1. Why is it important to maintain a medical record?
Each time you visit a Hall Health Center provider, a record of your visit is made. Typically this record contains your symptoms, examination and text results, diagnoses, treatment, and a plan for future care or treatment. This information, often called your health or medical record, serves as:
The Certificate of Added Qualifications in Sports Medicine is a rigorous examination that covers the medical and musculoskeletal aspects of sports medicine. Today, a doctor must first be board certified in a primary care specialty (like Family Medicine), and then complete an additional 12-24 month "fellowship" training program in Sports Medicine to even be eligible for the examination.
Most sports injuries are in fact not surgical, so the Hall Health Center Sports Medicine staff can be ideal to care for your problem. Our staff works closely with the orthopedic surgeons of UW Physicians and can refer you if necessary.
No. Although the clinic is staffed by physicians trained in dealing with sports-related injuries, we also see work related injuries, falls, overuse injuries, and spine problems.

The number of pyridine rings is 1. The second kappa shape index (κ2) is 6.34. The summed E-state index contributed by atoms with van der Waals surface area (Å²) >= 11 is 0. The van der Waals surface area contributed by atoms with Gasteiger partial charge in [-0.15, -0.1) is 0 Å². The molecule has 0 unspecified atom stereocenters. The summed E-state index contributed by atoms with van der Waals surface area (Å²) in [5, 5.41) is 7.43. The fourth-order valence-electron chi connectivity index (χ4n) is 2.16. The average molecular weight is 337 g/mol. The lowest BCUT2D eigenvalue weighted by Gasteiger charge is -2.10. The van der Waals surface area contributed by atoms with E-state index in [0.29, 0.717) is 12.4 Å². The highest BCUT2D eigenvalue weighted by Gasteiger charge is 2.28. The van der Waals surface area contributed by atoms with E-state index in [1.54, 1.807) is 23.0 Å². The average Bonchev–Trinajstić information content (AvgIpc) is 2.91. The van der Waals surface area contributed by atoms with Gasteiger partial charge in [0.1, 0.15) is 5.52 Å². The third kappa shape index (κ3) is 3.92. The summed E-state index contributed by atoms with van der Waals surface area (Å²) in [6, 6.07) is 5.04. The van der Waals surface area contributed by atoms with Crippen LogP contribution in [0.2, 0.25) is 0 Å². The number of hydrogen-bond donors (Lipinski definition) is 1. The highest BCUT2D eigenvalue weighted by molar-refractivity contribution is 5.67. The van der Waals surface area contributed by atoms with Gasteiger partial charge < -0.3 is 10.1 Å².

Our services include evaluation and treatment of Sprains and strains, Overuse injuries, Tendinitis, Tendinosis, Tenotomy, Autologous blood injections, Platelet rich plasma injections, Fracture care, Medical aspects of sports medicine (asthma, diabetes, etc), Biomechanical analysis, Work related injuries (back, neck pain), and Exercise training programs.
Receptionist (to leave a message): 206-685-1044
Medical Assistant: Tracy Litzenberger 206-221-2443
Hall Health Sports Medicine
University of Washington
Seattle, WA 98195-4410